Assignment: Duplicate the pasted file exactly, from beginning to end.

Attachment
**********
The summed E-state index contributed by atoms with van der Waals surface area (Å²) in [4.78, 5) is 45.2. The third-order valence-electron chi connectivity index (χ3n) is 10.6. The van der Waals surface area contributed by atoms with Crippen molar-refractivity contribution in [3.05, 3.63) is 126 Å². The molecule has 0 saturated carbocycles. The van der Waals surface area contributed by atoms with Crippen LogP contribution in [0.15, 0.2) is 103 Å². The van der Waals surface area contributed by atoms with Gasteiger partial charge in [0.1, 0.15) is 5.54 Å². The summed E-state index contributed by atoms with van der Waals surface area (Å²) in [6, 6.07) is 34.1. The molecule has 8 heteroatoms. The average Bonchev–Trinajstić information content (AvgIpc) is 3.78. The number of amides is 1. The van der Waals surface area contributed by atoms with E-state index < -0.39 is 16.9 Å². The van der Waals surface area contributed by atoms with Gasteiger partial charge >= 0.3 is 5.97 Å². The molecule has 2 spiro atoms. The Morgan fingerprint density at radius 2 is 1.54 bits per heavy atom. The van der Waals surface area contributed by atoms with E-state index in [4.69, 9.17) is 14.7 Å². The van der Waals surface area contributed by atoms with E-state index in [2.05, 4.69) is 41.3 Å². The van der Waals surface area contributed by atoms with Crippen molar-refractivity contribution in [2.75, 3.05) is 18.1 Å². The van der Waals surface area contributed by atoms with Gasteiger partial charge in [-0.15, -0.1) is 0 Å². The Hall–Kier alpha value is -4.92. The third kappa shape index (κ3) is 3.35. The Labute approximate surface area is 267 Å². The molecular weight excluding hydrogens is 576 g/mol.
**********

The summed E-state index contributed by atoms with van der Waals surface area (Å²) in [4.78, 5) is 45.2. The third-order valence-electron chi connectivity index (χ3n) is 10.6. The van der Waals surface area contributed by atoms with Crippen molar-refractivity contribution in [3.05, 3.63) is 126 Å². The molecule has 0 saturated carbocycles. The van der Waals surface area contributed by atoms with Crippen LogP contribution in [0.15, 0.2) is 103 Å². The van der Waals surface area contributed by atoms with Gasteiger partial charge in [0.1, 0.15) is 5.54 Å². The summed E-state index contributed by atoms with van der Waals surface area (Å²) in [6, 6.07) is 34.1. The molecule has 8 heteroatoms. The average Bonchev–Trinajstić information content (AvgIpc) is 3.78. The number of amides is 1. The van der Waals surface area contributed by atoms with E-state index < -0.39 is 16.9 Å². The van der Waals surface area contributed by atoms with Gasteiger partial charge >= 0.3 is 5.97 Å². The molecule has 2 spiro atoms. The Morgan fingerprint density at radius 2 is 1.54 bits per heavy atom. The van der Waals surface area contributed by atoms with E-state index in [4.69, 9.17) is 14.7 Å². The van der Waals surface area contributed by atoms with E-state index in [2.05, 4.69) is 41.3 Å². The van der Waals surface area contributed by atoms with Crippen molar-refractivity contribution in [2.75, 3.05) is 18.1 Å². The van der Waals surface area contributed by atoms with Gasteiger partial charge in [-0.15, -0.1) is 0 Å². The Hall–Kier alpha value is -4.92. The third kappa shape index (κ3) is 3.35. The Labute approximate surface area is 267 Å². The molecular weight excluding hydrogens is 576 g/mol.